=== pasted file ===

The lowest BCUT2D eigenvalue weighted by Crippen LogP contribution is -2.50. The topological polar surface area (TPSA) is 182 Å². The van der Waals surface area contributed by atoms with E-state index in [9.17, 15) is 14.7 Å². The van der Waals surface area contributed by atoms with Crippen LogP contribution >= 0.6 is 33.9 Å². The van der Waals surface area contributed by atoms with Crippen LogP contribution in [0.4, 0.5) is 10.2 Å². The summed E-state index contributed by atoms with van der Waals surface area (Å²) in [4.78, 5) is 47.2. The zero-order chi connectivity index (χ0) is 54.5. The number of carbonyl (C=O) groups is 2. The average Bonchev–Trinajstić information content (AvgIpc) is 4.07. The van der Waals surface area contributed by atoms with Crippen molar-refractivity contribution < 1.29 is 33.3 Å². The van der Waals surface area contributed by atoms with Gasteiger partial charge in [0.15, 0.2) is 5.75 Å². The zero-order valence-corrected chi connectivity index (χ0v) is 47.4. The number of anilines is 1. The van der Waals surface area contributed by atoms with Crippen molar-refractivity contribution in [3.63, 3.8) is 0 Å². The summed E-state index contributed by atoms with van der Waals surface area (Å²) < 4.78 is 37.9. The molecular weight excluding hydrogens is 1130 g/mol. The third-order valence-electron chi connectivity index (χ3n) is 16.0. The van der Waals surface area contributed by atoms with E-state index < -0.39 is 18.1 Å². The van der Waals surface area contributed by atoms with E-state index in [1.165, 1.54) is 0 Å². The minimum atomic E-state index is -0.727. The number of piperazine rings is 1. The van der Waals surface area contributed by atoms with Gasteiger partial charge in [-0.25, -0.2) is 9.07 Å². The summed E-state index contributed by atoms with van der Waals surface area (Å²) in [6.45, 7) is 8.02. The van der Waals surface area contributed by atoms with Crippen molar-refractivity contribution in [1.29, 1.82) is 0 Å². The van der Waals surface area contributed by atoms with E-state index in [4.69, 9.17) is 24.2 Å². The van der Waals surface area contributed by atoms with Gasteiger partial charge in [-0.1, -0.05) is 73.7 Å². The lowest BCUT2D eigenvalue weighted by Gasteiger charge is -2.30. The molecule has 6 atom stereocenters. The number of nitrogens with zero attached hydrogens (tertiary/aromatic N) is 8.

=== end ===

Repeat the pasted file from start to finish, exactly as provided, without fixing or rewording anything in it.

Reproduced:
The lowest BCUT2D eigenvalue weighted by Crippen LogP contribution is -2.50. The topological polar surface area (TPSA) is 182 Å². The van der Waals surface area contributed by atoms with E-state index in [9.17, 15) is 14.7 Å². The van der Waals surface area contributed by atoms with Crippen LogP contribution >= 0.6 is 33.9 Å². The van der Waals surface area contributed by atoms with Crippen LogP contribution in [0.4, 0.5) is 10.2 Å². The summed E-state index contributed by atoms with van der Waals surface area (Å²) in [4.78, 5) is 47.2. The zero-order chi connectivity index (χ0) is 54.5. The number of carbonyl (C=O) groups is 2. The average Bonchev–Trinajstić information content (AvgIpc) is 4.07. The van der Waals surface area contributed by atoms with Crippen molar-refractivity contribution < 1.29 is 33.3 Å². The van der Waals surface area contributed by atoms with Gasteiger partial charge in [0.15, 0.2) is 5.75 Å². The zero-order valence-corrected chi connectivity index (χ0v) is 47.4. The number of anilines is 1. The van der Waals surface area contributed by atoms with Crippen molar-refractivity contribution in [3.63, 3.8) is 0 Å². The summed E-state index contributed by atoms with van der Waals surface area (Å²) < 4.78 is 37.9. The molecular weight excluding hydrogens is 1130 g/mol. The third-order valence-electron chi connectivity index (χ3n) is 16.0. The van der Waals surface area contributed by atoms with E-state index < -0.39 is 18.1 Å². The van der Waals surface area contributed by atoms with E-state index in [1.165, 1.54) is 0 Å². The minimum atomic E-state index is -0.727. The number of piperazine rings is 1. The van der Waals surface area contributed by atoms with Gasteiger partial charge in [-0.25, -0.2) is 9.07 Å². The summed E-state index contributed by atoms with van der Waals surface area (Å²) in [6.45, 7) is 8.02. The van der Waals surface area contributed by atoms with Crippen molar-refractivity contribution in [1.29, 1.82) is 0 Å². The van der Waals surface area contributed by atoms with E-state index in [4.69, 9.17) is 24.2 Å². The van der Waals surface area contributed by atoms with Gasteiger partial charge in [-0.1, -0.05) is 73.7 Å². The lowest BCUT2D eigenvalue weighted by Gasteiger charge is -2.30. The molecule has 6 atom stereocenters. The number of nitrogens with zero attached hydrogens (tertiary/aromatic N) is 8.